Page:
22 January 2018

CEOs are optimistic about the global economy: PwC

Most CEOs are optimistic about the economic environment worldwide, at least in the short term. This is one of the key findings of PwC’s 21st survey* of almost 1,300 CEOs around the world, launched at the World Economic Forum Annual Meeting in Davos, Switzerland.

Fifty-seven percent of business leaders say they believe global economic growth will improve in the next 12 months, almost twice the level of last year (29%) and the largest-ever increase since PwC began asking about global growth in 2012. This trend was seen even among less optimistic countries such as Japan (2018: 38% vs. 2017: 11%).

“In Singapore, we are also seeing more positive business sentiment. However, with the increasingly complex business landscape, Singapore business leaders will need to find a way to leverage the upturn in the global economy and expand internationally,” says Yeoh Oon Jin, Executive Chairman, PwC Singapore.

This optimism in the economy is feeding into CEOs’ confidence about their own companies’ outlook, even if the uptick is not so large. Forty-two percent of CEOs said they are “very confident” in their own organisation’s growth prospects over the next 12 months, up from 38% last year.

Looking at the results by country, it’s a mixed bag. CEOs’ outlook improved in several key markets including in Australia (up 4% to 46%) and China (up 4% to 40%), where the share of CEOs saying they are “very confident” in their own organisation’s 12-month growth prospects rose.

The top three most confident sectors for their own 12-month prospects this year are technology (48% “very confident”), business services (46%) and pharmaceutical and life sciences (46%) – all exceeding the global “very confident” level of 42%.

Strategies for growth remain largely unchanged on last year’s survey – CEOs will rely on organic growth (79%), cost reduction (62%), strategic alliances (49%) and mergers and acquisitions (42%). There was a small increase in interest in partnering with entrepreneurs and startups (33% vs 28% last year).

This year, the US reinforces its lead on China as the top market for growth (46% US vs 33% China, with the US lead over China up 2% compared with 2017). Germany (20%) remains in third place, followed by the UK (15%) in fourth place, while India bumps Japan as the fifth most attractive market in 2018.

“Even with high levels of global growth confidence, business leaders want and need safe harbours for investment to secure short-term growth,” comments Bob Moritz, Global Chairman, PwC. “Access to consumers, skills, finance and a supportive regulatory environment are reinforcing leading markets’ positions, for business leaders to achieve their short-term growth targets.”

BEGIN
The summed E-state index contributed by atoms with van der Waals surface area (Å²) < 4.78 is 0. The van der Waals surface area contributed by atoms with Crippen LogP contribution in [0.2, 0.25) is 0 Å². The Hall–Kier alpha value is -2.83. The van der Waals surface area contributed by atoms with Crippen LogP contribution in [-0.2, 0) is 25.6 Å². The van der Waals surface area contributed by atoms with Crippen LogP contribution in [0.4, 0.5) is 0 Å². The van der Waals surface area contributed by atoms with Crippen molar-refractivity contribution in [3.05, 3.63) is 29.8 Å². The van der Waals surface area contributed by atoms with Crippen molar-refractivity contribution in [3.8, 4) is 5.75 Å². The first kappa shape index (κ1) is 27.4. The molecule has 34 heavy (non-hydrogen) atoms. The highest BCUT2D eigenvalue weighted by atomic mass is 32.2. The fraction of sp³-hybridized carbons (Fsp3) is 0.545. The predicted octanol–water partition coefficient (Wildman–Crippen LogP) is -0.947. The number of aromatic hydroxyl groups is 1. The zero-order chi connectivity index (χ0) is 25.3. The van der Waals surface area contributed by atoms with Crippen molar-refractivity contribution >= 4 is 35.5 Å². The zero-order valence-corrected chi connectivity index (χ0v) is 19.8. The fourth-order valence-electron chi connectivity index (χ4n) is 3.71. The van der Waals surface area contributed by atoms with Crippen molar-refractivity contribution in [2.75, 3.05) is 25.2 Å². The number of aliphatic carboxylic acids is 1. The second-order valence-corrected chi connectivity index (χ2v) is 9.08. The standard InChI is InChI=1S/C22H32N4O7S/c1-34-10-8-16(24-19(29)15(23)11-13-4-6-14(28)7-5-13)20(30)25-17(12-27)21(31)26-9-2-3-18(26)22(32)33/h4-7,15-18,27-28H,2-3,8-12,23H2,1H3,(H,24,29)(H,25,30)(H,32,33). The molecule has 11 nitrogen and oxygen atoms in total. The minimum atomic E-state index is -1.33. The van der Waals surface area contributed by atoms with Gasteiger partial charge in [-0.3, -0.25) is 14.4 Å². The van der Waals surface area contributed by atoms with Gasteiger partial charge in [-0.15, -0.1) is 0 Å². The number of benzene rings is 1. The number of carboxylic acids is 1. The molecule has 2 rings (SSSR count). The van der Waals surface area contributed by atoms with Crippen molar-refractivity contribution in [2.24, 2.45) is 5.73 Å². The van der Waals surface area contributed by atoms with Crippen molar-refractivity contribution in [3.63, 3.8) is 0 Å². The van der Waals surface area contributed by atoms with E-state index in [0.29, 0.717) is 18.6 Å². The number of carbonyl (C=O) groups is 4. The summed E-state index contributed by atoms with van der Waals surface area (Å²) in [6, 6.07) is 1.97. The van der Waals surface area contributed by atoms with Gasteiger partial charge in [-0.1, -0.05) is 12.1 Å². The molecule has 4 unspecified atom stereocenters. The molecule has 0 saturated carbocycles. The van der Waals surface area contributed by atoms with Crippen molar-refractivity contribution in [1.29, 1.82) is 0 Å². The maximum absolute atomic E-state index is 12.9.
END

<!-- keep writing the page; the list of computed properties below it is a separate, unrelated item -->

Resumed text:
Confidence in short-term revenue growth is feeding into jobs growth, with 54% of CEOs planning to increase their headcount in 2018 (2017: 52%). Only 18% of CEOs expect to reduce their headcount.

Healthcare (71%), technology (70%), business services (67%) communications (60%) and hospitality and leisure (59%) are amongst the sectors with the highest demand for new recruits.

On digital skills specifically, over a quarter (28%) of CEOs are extremely concerned about their availability within the country they are based, rising to 51% in China. Key skills availability is also the top concern for CEOs in China (2018: 64% extremely concerned vs. 2017: 52%). Overall, 22% of CEOs are extremely concerned about the availability of key digital skills in the workforce, 27% in their industry and 23% at the leadership level.  

Investments in modern working environments, learning and development programmes and partnering with other providers are the top strategies to help them attract and develop the digital talent they need.

While recent research by PwC showed that workers were optimistic about technology improving their job prospects, CEOs admit that helping employees retrain, and increasing transparency on how automation and artificial intelligence (AI) could impact jobs is becoming a more important issue for them.

Two thirds of CEOs believe they have a responsibility to retrain employees whose roles are replaced by technology, chiefly amongst the engineering and construction (73%), technology (71%) and communications (77%) sectors. Sixty-one percent of CEOs build trust with their workforce by creating transparency, at least to some extent, on how automation and AI impact their employees.

Yeoh said, “Singapore’s workforce of today must recognise that disruption is not just a buzzword and that the way we operate and do business will change drastically. More companies are implementing technologies and adopting systems that pose a real threat to jobs.

“As the Singapore government pushes the workforce to upskill, individuals must also take responsibility for their own continuous learning to stay relevant in this technology-enabled job market.”